Tuscaloosa City School Board candidate will contest her election

Tuscaloosa City School Board candidate will contest her election

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BIRMINGHAM, AL (WBRC) -

It has been a week since Election Day in Tuscaloosa and there are still some questions surrounding alleged voting irregularities. Today, the votes are set to be certified in a special meeting of the Tuscaloosa City Council, and the provisional votes are also set to be counted and certified.

Tuscaloosa City School Board candidate Kelly Horwitz has also confirmed that she will contest the election results for District 4.

Another candidate, Denise Hills, may do the same. She tells FOX6 News she didn't think there would be so much politics involved in running for the school board.

District 4, in the area of the University of Alabama campus, has been the area in question in the last week. Some of the concerns from District Four involve accusations of more than ten people registered to vote in one house, University of Alabama students who registered to vote and possibly did not meet residency requirements for the district, and promises of alcohol in exchange for voting.

Tuesday, Tuscaloosa City Clerk Tracy Croom and another election official considered 79 provisional ballots that were filled out but not counted in the election. In the end, they ddin't change the outcome of either candidate's race.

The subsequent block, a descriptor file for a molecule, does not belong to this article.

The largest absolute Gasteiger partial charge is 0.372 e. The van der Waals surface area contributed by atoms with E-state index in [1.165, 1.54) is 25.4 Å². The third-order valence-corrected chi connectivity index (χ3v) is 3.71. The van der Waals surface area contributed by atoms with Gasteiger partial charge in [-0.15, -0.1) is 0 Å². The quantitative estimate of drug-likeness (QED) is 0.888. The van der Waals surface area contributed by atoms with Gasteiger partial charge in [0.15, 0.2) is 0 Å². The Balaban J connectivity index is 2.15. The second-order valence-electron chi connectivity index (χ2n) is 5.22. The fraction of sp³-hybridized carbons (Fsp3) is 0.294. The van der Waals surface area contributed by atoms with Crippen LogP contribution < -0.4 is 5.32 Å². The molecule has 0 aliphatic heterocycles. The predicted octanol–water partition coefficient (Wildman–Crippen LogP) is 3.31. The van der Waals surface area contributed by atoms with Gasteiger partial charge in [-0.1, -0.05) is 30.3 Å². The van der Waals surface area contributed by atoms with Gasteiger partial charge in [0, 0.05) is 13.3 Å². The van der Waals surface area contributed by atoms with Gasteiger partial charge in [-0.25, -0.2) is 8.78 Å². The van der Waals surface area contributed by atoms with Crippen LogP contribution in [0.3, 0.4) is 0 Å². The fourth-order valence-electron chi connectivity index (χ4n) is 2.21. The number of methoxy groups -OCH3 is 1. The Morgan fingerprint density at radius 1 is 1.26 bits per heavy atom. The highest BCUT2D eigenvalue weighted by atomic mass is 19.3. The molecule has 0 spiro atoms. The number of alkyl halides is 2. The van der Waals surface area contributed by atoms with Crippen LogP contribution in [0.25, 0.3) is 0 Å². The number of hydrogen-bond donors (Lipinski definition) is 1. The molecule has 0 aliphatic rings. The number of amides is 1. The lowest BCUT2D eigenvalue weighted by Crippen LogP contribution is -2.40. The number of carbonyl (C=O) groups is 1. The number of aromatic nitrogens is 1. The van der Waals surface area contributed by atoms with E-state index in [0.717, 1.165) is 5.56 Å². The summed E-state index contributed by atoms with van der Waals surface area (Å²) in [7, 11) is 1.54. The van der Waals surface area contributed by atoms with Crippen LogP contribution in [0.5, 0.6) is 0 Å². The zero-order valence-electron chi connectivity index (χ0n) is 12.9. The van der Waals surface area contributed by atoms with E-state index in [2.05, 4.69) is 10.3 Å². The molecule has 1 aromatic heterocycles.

Hills lost the seat for Tuscaloosa School Board Chair to Lee Garrison by 222 votes. She believes students have a right to vote, but she's still not sure how much of a role they may have played in her defeat.

"Some people say it's dirty politics," Hills said. "I must say there was probably a little more politics involved than I thought there might be fore speaking out for our kids."

Horwitz' attorney, James Anderson, believes there's enough evidence to show something happened.

"There's a number of questions about hundreds of voters and whether or not they were illegal voters, because they had not lived in the district for the required 30 days prior to the election," said Anderson.

As for Cason Kirby, he issued a statement saying, "As I have said before, we have a legal system in place that gives my opponent the right to challenge the results. If that is the route she chooses, my campaign will fully participate."

Horwitz's attorney says he plans on filling that challenge by the end of this week. The attorney also explained that while a legal challenge is pending, Kirby would still take office.

The unofficial winners in both of those races say they are looking forward to taking office. There are other Tuscaloosa races that are set to continue past today in runoffs for city council Districts 1 and 6 on October 8th. District One will be between Burrell Odom and incumbent Bobby Howard. District Six will be between Eddie Pugh and incumbent Bob Lundell.

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